If you’re trying to understand why we may be on the brink of a full-scale trade war, with a huge expansion of U.S. tariffs on Chinese goods and, inevitably, Chinese retaliation, it may help to remember what happened a few weeks ago, while Notre Dame was burning.
As you may recall, Donald Trump decided to tell French firefighters how to do their job, tweeting that they should use “flying water tankers” to douse the flames. The French civil defense department responded with a tweet — in slightly fractured English — that didn’t mention Trump, but pointed out that water-bombing could cause the entire cathedral to collapse.
What does this have to do with trade? What the water-bombing incident shows us is that Trump has strong opinions on everything, even when he is completely ignorant of the subject. Fortunately, when it came to French firefighting, he couldn’t turn those opinions into action. Unfortunately, when it comes to trade policy, he can: U.S. trade law gives the president enormous discretionary authority to impose tariffs.
Trump’s tweets over the past few days may well be featured in future economics textbooks as perfect illustrations of how people misunderstand the basics of international trade and trade policy. In fact, I can pretty much guarantee it, since I’m the co-author of two textbooks.
First, Trump is still saying that because we run a $500 billion trade deficit with China — it’s actually $379 billion, but who’s counting? — that means we lose $500 billion. As some economists quickly pointed out, by this logic we all lose when we go shopping at our local supermarkets. After all, do the supermarkets buy anything from us in return? No!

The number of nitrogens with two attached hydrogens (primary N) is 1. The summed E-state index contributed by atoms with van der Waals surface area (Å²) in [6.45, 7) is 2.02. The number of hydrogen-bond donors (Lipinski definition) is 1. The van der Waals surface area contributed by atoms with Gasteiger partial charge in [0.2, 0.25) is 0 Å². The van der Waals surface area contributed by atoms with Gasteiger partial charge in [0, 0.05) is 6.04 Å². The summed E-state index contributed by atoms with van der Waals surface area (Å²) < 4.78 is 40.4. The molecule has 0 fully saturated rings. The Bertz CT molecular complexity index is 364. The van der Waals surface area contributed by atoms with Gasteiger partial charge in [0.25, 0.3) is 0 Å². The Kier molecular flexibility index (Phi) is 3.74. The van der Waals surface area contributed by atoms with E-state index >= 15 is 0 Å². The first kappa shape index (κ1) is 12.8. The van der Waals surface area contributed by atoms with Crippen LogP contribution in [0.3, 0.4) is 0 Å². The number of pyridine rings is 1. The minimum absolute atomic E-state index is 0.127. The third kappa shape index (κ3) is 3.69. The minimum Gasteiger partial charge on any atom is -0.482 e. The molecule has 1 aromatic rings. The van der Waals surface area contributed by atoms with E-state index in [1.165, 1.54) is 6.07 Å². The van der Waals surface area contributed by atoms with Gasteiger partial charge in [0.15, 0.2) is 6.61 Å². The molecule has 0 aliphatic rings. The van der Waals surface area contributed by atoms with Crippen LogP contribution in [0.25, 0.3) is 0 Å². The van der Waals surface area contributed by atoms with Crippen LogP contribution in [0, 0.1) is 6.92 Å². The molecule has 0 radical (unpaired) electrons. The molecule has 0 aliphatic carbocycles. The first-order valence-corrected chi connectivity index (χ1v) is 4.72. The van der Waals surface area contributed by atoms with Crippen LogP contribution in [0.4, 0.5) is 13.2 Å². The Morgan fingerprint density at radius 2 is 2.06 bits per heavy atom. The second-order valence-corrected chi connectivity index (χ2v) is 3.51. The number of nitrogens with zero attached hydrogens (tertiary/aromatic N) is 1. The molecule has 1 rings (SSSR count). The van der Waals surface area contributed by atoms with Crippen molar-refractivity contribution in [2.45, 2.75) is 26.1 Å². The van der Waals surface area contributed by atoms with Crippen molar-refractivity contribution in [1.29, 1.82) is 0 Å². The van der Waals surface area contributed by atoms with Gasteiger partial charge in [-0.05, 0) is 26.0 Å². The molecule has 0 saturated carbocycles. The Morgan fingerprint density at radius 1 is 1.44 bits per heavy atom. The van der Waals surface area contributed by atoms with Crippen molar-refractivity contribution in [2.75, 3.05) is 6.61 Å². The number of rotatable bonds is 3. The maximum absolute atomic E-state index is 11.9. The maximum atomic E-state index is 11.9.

Second, Trump keeps asserting that China is paying the tariffs he has already imposed. This could be true, if tariffs were driving Chinese prices down; in fact, the threat of more Chinese tariffs on U.S. agricultural exports is one reason grain prices have just plunged to a record low.But enough time has passed for economists to look at the actual results of Trump’s trade policy so far, and the Chinese are not, in fact, paying the tariffs. As I wrote a couple of months ago, “to a first approximation, foreigners paid none of the bill, U.S. companies and consumers paid all of it.”
So if you’re trying to make sense of what’s happening on trade, you should start with the basic point that Trump has no idea what he’s doing, that there isn’t any coherent U.S. policy goal.That still leaves the question of why what seemed to be a deal in the making may have fallen apart (or maybe not: this could all be theater.) Last week it looked as if China would mollify Trump by offering some “tweetable deliveries” — promises to buy U.S. products that would let him claim victory without leading to any substantive change in Chinese policy. Did the Chinese actually, as the administration claims, start to walk back some of their promises? Did a trade hard-liner get Trump’s ear? Did Trump hear that the likely deal would probably be panned by the news media? Nobody knows.
One thing is certain, however: If we do get into a full-scale trade war, for whatever reason, it will be very hard to end it, and the world economy will never be the same.